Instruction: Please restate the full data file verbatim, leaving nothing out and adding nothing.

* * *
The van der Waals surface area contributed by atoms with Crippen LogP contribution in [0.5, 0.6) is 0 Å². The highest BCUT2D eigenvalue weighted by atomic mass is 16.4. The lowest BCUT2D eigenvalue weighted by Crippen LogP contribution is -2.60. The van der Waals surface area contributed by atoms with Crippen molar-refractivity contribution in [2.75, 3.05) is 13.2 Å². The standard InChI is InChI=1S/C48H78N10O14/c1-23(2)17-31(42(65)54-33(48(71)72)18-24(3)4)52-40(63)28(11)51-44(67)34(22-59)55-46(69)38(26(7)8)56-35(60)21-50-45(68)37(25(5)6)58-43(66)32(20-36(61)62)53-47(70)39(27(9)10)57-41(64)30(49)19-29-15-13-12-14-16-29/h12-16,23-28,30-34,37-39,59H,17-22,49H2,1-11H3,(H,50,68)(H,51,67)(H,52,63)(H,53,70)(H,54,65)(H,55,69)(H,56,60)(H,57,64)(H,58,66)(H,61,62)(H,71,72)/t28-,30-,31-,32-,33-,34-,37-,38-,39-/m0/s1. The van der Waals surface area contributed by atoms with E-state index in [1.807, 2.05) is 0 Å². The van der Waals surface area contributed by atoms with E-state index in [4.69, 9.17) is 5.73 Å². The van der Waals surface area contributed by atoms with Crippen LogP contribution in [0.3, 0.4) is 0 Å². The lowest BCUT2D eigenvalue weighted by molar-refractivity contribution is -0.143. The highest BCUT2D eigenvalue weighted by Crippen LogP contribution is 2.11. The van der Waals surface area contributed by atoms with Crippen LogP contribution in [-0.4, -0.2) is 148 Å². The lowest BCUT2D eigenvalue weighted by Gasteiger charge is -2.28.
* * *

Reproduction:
The van der Waals surface area contributed by atoms with Crippen LogP contribution in [0.5, 0.6) is 0 Å². The highest BCUT2D eigenvalue weighted by atomic mass is 16.4. The lowest BCUT2D eigenvalue weighted by Crippen LogP contribution is -2.60. The van der Waals surface area contributed by atoms with Crippen molar-refractivity contribution in [2.75, 3.05) is 13.2 Å². The standard InChI is InChI=1S/C48H78N10O14/c1-23(2)17-31(42(65)54-33(48(71)72)18-24(3)4)52-40(63)28(11)51-44(67)34(22-59)55-46(69)38(26(7)8)56-35(60)21-50-45(68)37(25(5)6)58-43(66)32(20-36(61)62)53-47(70)39(27(9)10)57-41(64)30(49)19-29-15-13-12-14-16-29/h12-16,23-28,30-34,37-39,59H,17-22,49H2,1-11H3,(H,50,68)(H,51,67)(H,52,63)(H,53,70)(H,54,65)(H,55,69)(H,56,60)(H,57,64)(H,58,66)(H,61,62)(H,71,72)/t28-,30-,31-,32-,33-,34-,37-,38-,39-/m0/s1. The van der Waals surface area contributed by atoms with E-state index in [1.807, 2.05) is 0 Å². The van der Waals surface area contributed by atoms with E-state index in [4.69, 9.17) is 5.73 Å². The van der Waals surface area contributed by atoms with Crippen LogP contribution in [0.3, 0.4) is 0 Å². The lowest BCUT2D eigenvalue weighted by molar-refractivity contribution is -0.143. The highest BCUT2D eigenvalue weighted by Crippen LogP contribution is 2.11. The van der Waals surface area contributed by atoms with Crippen LogP contribution in [-0.4, -0.2) is 148 Å². The lowest BCUT2D eigenvalue weighted by Gasteiger charge is -2.28.